The announcement was made at Cherry Research Farm by leaders of the state’s military installations, county managers, representatives of conservation and environmental groups and other public and private partners. The designation is part of a joint federal partnership between the U.S. departments of Agriculture, Interior and Defense that aims to strengthen farms, ranches and forests while conserving habitat and natural resources and protecting vital training grounds for military installations.
The counties included in the N.C. Sentinel Landscape are: Beaufort, Bertie, Camden, Carteret, Chowan, Craven, Cumberland, Currituck, Dare, Duplin, Edgecombe, Greene, Harnett, Hoke, Hyde, Johnston, Jones, Lenoir, Martin, Moore, Onslow, Pamlico, Pasquotank, Pender, Perquimans, Pitt, Richmond, Sampson, Scotland, Tyrrell, Washington, Wayne and Wilson.
The Agricultural Sciences Center will be built with $94 million in funding from the Connect NC bonds that voters approved in March 2016. It is the first of the bond-funded projects to have its designer approved by the State Building Commission.
The laboratory complex will contain offices and labs that perform tests for four of the department’s divisions: Food and Drug Protection, Standards, Structural Pest Control and Pesticides, and Veterinary. The building will replace four labs whose average age is more than 40 years.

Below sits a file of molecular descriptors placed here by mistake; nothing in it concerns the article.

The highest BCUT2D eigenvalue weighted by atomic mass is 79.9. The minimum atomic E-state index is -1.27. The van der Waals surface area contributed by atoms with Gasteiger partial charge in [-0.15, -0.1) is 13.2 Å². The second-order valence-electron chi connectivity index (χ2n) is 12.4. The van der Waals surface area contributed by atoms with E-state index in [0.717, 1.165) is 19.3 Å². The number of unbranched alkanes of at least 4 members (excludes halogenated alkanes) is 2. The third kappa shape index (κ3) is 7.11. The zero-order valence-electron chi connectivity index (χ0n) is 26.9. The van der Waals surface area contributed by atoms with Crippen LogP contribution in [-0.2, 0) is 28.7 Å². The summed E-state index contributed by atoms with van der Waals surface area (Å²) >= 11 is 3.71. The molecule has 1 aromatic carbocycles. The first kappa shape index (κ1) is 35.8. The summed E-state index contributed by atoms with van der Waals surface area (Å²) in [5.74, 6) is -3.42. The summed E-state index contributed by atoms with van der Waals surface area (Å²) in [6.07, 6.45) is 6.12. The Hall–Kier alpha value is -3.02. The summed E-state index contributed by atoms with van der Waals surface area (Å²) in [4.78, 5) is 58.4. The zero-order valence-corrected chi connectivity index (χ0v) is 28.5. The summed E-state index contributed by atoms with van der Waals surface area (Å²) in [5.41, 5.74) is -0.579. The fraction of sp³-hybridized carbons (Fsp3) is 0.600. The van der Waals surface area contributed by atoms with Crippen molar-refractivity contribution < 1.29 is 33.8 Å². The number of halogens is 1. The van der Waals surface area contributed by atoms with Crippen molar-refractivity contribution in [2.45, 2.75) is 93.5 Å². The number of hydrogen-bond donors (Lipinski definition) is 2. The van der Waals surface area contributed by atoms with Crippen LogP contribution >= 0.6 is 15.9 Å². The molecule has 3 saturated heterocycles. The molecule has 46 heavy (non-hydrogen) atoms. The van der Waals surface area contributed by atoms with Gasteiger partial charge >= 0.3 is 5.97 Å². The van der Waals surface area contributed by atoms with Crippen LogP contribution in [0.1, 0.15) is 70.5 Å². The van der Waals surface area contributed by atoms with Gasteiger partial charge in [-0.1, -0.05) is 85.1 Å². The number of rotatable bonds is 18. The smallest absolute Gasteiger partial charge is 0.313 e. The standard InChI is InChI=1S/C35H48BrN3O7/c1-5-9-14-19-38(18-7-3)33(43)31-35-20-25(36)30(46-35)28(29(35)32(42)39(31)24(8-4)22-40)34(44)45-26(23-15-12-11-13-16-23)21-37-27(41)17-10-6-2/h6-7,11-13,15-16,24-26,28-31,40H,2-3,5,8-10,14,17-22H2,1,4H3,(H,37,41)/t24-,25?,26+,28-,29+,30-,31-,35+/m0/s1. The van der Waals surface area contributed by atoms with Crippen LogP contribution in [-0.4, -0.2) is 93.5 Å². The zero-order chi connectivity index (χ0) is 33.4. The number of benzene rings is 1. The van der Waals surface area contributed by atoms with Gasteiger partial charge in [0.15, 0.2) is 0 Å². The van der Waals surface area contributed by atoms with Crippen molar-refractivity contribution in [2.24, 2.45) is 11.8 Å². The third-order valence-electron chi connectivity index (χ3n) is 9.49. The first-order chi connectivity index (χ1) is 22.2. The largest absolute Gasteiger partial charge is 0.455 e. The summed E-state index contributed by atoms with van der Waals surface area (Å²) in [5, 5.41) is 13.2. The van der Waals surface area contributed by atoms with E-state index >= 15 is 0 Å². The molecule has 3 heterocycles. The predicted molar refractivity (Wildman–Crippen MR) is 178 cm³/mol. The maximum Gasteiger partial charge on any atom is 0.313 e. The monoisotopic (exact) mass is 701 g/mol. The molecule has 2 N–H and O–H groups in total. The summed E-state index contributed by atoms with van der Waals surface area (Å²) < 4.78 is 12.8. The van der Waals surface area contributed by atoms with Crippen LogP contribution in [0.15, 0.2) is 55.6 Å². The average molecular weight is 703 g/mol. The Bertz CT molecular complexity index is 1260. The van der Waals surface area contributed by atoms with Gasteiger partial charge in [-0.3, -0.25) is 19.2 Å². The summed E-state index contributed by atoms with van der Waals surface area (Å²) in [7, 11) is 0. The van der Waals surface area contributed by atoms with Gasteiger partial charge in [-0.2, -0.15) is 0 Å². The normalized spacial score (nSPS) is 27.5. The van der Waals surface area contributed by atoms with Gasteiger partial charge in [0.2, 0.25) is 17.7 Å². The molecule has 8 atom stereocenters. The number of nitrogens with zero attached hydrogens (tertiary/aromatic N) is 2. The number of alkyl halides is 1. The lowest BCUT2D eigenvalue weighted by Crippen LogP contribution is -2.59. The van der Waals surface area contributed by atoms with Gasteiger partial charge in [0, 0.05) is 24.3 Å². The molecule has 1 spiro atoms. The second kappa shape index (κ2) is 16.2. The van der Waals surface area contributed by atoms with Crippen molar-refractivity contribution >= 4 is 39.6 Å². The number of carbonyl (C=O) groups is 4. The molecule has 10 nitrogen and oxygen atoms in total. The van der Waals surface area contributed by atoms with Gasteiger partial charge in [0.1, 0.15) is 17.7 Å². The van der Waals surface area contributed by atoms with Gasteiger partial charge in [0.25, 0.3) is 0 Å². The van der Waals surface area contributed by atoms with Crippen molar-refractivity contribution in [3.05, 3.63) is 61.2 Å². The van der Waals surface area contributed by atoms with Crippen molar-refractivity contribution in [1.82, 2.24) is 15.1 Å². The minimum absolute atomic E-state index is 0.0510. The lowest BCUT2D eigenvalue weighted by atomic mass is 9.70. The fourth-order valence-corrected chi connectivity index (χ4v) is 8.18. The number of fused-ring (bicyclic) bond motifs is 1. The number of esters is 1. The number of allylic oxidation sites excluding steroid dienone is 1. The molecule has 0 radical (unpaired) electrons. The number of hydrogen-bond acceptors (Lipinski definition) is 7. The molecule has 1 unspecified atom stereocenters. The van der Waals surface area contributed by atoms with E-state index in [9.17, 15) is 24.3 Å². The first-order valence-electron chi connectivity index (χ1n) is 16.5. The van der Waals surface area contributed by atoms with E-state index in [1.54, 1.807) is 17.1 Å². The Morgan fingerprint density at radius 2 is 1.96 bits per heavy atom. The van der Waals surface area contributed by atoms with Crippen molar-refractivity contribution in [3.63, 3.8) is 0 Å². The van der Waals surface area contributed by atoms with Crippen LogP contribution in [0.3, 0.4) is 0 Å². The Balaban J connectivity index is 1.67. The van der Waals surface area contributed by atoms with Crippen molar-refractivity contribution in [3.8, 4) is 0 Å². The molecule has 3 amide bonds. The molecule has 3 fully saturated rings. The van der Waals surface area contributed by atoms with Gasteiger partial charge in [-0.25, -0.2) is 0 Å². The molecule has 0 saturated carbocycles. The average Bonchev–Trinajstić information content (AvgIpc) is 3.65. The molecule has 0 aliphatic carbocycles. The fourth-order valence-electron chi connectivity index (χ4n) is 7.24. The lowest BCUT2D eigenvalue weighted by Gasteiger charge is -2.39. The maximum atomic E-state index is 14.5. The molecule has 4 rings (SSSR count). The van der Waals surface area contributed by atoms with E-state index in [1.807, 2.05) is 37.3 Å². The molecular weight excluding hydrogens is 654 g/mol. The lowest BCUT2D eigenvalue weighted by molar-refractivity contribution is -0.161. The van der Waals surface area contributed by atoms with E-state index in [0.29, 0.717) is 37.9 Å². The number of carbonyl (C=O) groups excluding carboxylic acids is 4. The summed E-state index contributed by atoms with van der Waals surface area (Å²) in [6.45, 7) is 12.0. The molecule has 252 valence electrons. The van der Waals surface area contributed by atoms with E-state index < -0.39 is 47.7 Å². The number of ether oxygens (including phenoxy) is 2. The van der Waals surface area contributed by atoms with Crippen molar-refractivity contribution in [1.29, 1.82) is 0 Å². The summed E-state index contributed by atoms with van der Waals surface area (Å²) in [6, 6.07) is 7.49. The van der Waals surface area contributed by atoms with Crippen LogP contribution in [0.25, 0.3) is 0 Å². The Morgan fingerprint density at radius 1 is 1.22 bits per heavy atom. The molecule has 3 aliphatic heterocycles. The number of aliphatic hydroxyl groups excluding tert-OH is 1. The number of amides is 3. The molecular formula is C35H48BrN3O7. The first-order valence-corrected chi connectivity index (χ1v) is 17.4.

“The services provided by these labs is important to our citizens, our farms and our businesses,” Troxler said. “Locating them together in a new and modern, central facility will enable us to be more effective and efficient in meeting the needs of a growing state and our $84 billion agriculture industry.”
The department’s Food and Drug Protection Division received a five-year, $5.3 million grant from the Food and Drug Administration to enhance produce safety. The funding will be used to ensure that North Carolina farmers and producers are ready to comply with the stricter production and harvest requirements of the federal Food Safety Modernization Act.
“This funding will help our Food and Drug Protection Division support farmers and producers in getting their businesses ready to meet these new requirements,” Troxler said. “I am a firm believer in educating before regulating, and this funding will support training opportunities, on-farm readiness reviews and other education and outreach opportunities. This funding allows us to develop our inspection programs to meet the specific growing and harvesting needs of the farmers in our state.”
While the department was preparing for the N.C. State Fair, Hurricane Matthew barrelled through the state. Matthew caused flooding as significant, or in some cases more significant, as Hurricane Floyd. The high water left all livestock at our Cherry Research Farm unreachable and all permanent structures partially flooded or unreachable. Commissioner Troxler spent the next week touring damaged areas and was amazed by the magnitude of the flooding, saying there was “catastrophic damage to farming operations all across the East.”